SharePoint Managed CSOM – Field Relationships RelationshipDeleteBehavior

I am trying to stay focused only on writing my Business Management in Office 365 and SharePoint posts, but ran into an old problem in a new scenario today and wanted to share within this post. That is, how to programmatically enforce field relationships with the RelationshipDeleteBehavior property using the managed .NET CSOM for SharePoint.

If you’re a business user that ran into this post…there is likely nothing interesting for you here, but if you want to see some SharePoint code and potentially learn a bit about the inner-workings of fields/columns in SharePoint, please, enjoy as you may also take something away from the read.

Let’s say you’ve built a SharePoint field XML as something like the following:

fieldXml = “<Field ID=\”” + fieldGuidString + “\” ” +
“Name=\”” + fieldName + “\” DisplayName=\”” + displayName + “\” ” +
“Required=\”FALSE\” Type=\”Lookup\” ” +
“EnforceUniqueValues=\”FALSE\” ” +
“Overwrite=\”TRUE\” ” +
“UnlimitedLengthInDocumentLibrary=\”FALSE\” ” +
“List=\”” + listId + “\” ” +
“ShowField=\”Title\” ” +
“Mult=\”FALSE\” ” +
“Group=\”” + columnGroupString + “\”/>”;

If you deploy the above XML as a SiteColumn, everything will work fine. You’ll have a lookup column to the list defined by GUID “listId” which references that list’s Title field on items in the consuming list.

However, if you try to include the RelationshipDeleteBehavior attribute to that XML…for example:

fieldXml = “<Field ID=\”” + fieldGuidString + “\” ” +
“Name=\”” + fieldName + “\” DisplayName=\”” + displayName + “\” ” +
“Required=\”FALSE\” Type=\”Lookup\” ” +
“EnforceUniqueValues=\”FALSE\” ” +
“Overwrite=\”TRUE\” ” +
“UnlimitedLengthInDocumentLibrary=\”FALSE\” ” +
“List=\”” + listId + “\” ” +
“ShowField=\”Title\” ” +
“Mult=\”FALSE\” ” +
“RelationshipDeleteBehavior=\”Cascade\” ” +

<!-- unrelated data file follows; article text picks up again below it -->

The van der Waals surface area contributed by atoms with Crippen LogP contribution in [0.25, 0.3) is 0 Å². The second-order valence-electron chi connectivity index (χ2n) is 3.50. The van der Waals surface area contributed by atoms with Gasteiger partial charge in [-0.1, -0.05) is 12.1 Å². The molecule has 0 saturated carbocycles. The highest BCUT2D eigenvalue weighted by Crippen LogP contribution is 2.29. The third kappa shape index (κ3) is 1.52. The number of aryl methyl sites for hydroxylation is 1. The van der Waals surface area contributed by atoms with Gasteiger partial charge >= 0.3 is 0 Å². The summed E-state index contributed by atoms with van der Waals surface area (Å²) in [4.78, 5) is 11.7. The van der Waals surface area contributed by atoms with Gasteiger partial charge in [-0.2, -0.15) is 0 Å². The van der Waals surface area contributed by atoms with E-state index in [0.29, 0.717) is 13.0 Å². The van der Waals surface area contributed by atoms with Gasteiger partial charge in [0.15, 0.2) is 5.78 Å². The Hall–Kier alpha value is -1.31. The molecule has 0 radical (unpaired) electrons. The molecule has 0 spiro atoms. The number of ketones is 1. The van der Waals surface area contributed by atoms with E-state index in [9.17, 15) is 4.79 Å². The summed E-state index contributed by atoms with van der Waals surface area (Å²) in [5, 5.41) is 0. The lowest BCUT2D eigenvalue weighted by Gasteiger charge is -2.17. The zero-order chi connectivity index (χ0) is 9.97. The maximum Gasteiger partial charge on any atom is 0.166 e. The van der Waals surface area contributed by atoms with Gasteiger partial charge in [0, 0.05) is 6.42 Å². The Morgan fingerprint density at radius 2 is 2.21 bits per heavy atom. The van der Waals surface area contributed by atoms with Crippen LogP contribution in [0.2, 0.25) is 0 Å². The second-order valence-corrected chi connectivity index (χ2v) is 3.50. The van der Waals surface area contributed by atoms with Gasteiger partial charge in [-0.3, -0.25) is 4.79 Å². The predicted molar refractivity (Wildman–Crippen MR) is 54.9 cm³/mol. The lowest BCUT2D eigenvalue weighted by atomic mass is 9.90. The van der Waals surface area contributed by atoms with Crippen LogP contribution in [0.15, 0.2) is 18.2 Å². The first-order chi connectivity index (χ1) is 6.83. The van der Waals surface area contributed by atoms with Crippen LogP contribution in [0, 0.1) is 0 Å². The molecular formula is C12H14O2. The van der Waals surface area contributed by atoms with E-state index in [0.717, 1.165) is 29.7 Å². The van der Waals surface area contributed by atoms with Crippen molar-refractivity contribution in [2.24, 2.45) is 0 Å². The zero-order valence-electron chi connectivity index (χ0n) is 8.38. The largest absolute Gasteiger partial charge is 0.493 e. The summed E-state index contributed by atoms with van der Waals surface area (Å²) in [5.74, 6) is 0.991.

“Group=\”” + columnGroupString + “\”/>”;

 

your code will error out with the message, “A site column cannot enforce a relationship behavior”.

O365 SharePoint site column error.

If you have a background on this, you may be thinking that you need to add the “Indexed” attribute to the XML, but that is secondary to this error. No matter how many attributes you add to the XML, if you deploy the field as SharePoint Site Column with RelationshipDeleteBehavior defined, it will produce the error above.

Instead, you need to create the site column as shown in the first XML definition, and then run the code below to set the RelationshipDeleteBehavior.

The absolute key to this is, not only setting the field’s Index property to “true”, but also that you must perform the field-get operation (e.g. the second ‘get’ below) using Fields.GetFieldByInternalName and not Fields.GetByTitle, Fields.GetByName, or some other method. The GetFieldByInternalName method returns a TField object that can be cast as a FieldLookup column and the others do not (i.e. they cannot be cast from a Field to a FieldLookup object). It was this nuance that stumped me for a bit and it was only through the use of intellisense that I saw the difference (and later confirmed on https://docs.microsoft.com).

Here’s the code:

Microsoft.SharePoint.Client.Web targetWeb = clientContext.Web;
List targetList = targetWeb.Lists.GetByTitle(targetListTitle);
try
{

// first, set the Indexed property to true as a prerequisite to setting the RelationshipDeleteBehavior. Then set the RelationshipDeleteBehavior property.

clientContext.Load(targetList, itemList => itemList.Fields);
clientContext.ExecuteQuery();
Field targetField = targetList.Fields.GetByTitle(targetFieldTitle);
clientContext.Load(targetField);
clientContext.ExecuteQuery();
targetField.Indexed = true;
targetField.Update();
clientContext.ExecuteQuery();
FieldLookup targetFieldLookup = (FieldLookup)targetList.Fields.GetFieldByInternalName(targetField.InternalName);
clientContext.Load(targetFieldLookup);
clientContext.ExecuteQuery();
targetFieldLookup.RelationshipDeleteBehavior = RelationshipDeleteBehaviorType.Cascade;
targetFieldLookup.Update();
clientContext.ExecuteQuery();
}
catch (Exception ex)
{

}

 

Hope that helps somebody. I’ll be getting back to the Business Management in O365 and SharePoint series now.

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Categories: Apps, Office 365 and O365, SharePoint, Software Development

Tags: , ,

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